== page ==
Helping heritage live on

Throughout her life, Dame Anna Crighton has been interested in art and architecture. She talks with Metropol editor Lynda Papesch about the past, the present, and the future.

‘Heritage’ is derived from Middle English and old French, heriter to ‘inherit’ – to inherit valued objects and qualities such as property and cultural traditions that have been passed down from previous generations.

For Dame Anna Crighton, DNZM, QSO, JP, PhD (Otago), Chair and Trustee of the Christchurch Heritage Charitable Trust, it provides tangible milestones and reminders of our journey as a culture.

Her own journey into preserving our heritage started early in life.

“As a child I would always be drawing and painting and I carried that passion through to eventually pass, as a mature student, my Fine Arts Preliminary to the Canterbury University School of Art,” she remembers.

The young Anna was also attracted to old houses and buildings “When aged 10, while visiting a run-down Larnach Castle in Dunedin, I recall dreaming of owning it one day and restoring it.”

When it came to enrolling at the University of Canterbury, she changed tack and instead of taking the Art School option, enrolled for her Bachelor of Arts, studying Art History, History, and Classics through to Stage 3.

“My MA followed and I combined papers on architectural history with a thesis covering New Zealand colonial architecture. My PhD covered art and architecture too. It was awarded with distinction in 2012.”

Long before that, Dame Anna had immersed herself in protecting and saving as many of New Zealand’s historic buildings as she could, but the 2010 and 2011 Canterbury earthquakes kick-started a new impetus much closer to home. Her self-appointed mission was to rescue as many historic buildings as she could from demolition. These days, it is largely thanks to her determination that The Garden City has so many outstanding heritage buildings remaining.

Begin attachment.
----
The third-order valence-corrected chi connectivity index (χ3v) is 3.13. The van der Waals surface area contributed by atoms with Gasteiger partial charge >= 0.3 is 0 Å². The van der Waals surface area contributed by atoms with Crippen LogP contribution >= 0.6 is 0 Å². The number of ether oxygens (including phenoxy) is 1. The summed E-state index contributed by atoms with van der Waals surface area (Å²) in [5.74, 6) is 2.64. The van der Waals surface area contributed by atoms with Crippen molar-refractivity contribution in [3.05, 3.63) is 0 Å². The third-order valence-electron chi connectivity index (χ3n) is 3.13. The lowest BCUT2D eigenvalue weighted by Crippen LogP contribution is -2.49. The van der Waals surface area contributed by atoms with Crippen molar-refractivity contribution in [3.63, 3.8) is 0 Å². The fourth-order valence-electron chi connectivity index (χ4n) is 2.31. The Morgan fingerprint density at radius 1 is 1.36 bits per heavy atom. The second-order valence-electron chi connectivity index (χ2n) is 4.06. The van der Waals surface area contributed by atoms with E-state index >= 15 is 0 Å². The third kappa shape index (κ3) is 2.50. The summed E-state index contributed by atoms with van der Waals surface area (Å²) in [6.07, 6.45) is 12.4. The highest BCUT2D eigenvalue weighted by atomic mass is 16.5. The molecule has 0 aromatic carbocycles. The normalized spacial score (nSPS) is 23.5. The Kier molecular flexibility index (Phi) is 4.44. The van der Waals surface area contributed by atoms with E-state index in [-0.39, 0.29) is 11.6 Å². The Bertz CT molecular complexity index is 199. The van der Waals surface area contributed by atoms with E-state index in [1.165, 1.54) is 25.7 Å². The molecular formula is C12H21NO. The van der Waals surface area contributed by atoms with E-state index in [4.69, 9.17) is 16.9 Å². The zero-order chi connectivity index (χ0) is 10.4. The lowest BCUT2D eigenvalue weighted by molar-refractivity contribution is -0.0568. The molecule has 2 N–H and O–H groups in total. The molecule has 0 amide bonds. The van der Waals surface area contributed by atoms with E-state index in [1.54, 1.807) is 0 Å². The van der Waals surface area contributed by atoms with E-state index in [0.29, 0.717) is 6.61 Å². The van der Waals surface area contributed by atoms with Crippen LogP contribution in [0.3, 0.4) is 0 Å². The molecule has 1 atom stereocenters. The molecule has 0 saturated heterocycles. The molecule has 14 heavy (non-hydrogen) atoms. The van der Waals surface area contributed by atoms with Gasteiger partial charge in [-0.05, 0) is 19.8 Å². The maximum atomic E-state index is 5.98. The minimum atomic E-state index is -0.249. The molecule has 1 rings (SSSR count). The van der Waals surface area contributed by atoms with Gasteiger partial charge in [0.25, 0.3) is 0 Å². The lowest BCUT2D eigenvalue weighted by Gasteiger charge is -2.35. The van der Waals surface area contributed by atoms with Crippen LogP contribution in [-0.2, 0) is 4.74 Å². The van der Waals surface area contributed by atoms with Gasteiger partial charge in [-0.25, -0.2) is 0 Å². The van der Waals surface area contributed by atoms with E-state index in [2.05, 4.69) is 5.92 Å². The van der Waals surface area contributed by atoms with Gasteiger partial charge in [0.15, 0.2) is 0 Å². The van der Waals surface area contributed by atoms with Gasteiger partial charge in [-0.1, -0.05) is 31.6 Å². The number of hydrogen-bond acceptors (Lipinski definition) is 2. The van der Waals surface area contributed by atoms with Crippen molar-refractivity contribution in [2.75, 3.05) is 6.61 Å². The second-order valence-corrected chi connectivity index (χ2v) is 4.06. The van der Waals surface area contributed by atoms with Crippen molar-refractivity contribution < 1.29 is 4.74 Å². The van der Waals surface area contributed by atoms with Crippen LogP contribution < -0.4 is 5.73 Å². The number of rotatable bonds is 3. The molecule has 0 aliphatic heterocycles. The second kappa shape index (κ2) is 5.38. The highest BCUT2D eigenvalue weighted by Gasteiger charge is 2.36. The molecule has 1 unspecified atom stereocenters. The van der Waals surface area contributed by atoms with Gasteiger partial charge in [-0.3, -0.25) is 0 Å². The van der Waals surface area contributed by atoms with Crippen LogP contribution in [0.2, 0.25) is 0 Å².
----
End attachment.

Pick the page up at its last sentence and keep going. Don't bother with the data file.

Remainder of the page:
“When I first started as a [city] councillor in the 90s, heritage protection wasn’t even on the agenda,” she recalls, adding that it has really progressed after the last 25 years. “It is still a challenge, but it is pleasing that more people are involved in protecting heritage.”

Heritage New Zealand Pouhere Taonga and the Christchurch City Council in their District Plan both list significant buildings which deserve to be saved for future generations because of their generational importance.

“Heritage provides tangible milestones and reminders of our journey as a culture,” says Dame Anna. “History, through our buildings, tells the story of our city’s past and progress, of our settlers of many origins, and of the homes, businesses and places they built and created here.

“Built heritage provides inspiration for artistic creativity, a foundation for tourism and economic development. They help us to remember, to learn, to belong and to share our stories with others. They are sentinels of living memory; and unlike the heritage of foreign soils, their uniqueness lies in the immediacy of the connection between us as descendants, and our ancestors.”

Fast facts

Dame Anna’s accomplishments are wide ranging. They include helping to preserve more than a dozen local heritage buildings, including the Centre of Contemporary Art building, St Barnabas Church in Fendalton, part of the Arts Centre, the former Trinity Church in Central Christchurch, the Shands building and the Isaac Theatre Royal.

Other achievements include:

  • Establishing the Christchurch Heritage Trust in 1996.
  • Chair of the Christchurch Heritage Awards Charitable Trust since 2009.
  • A member of the Canterbury District Health Board for 12 years.
  • Made a Companion of the Queen’s Service Order in 2005.
  • Awarded the title Dame Companion of the New Zealand Order of Merit in 2020 New Year’s Honours.
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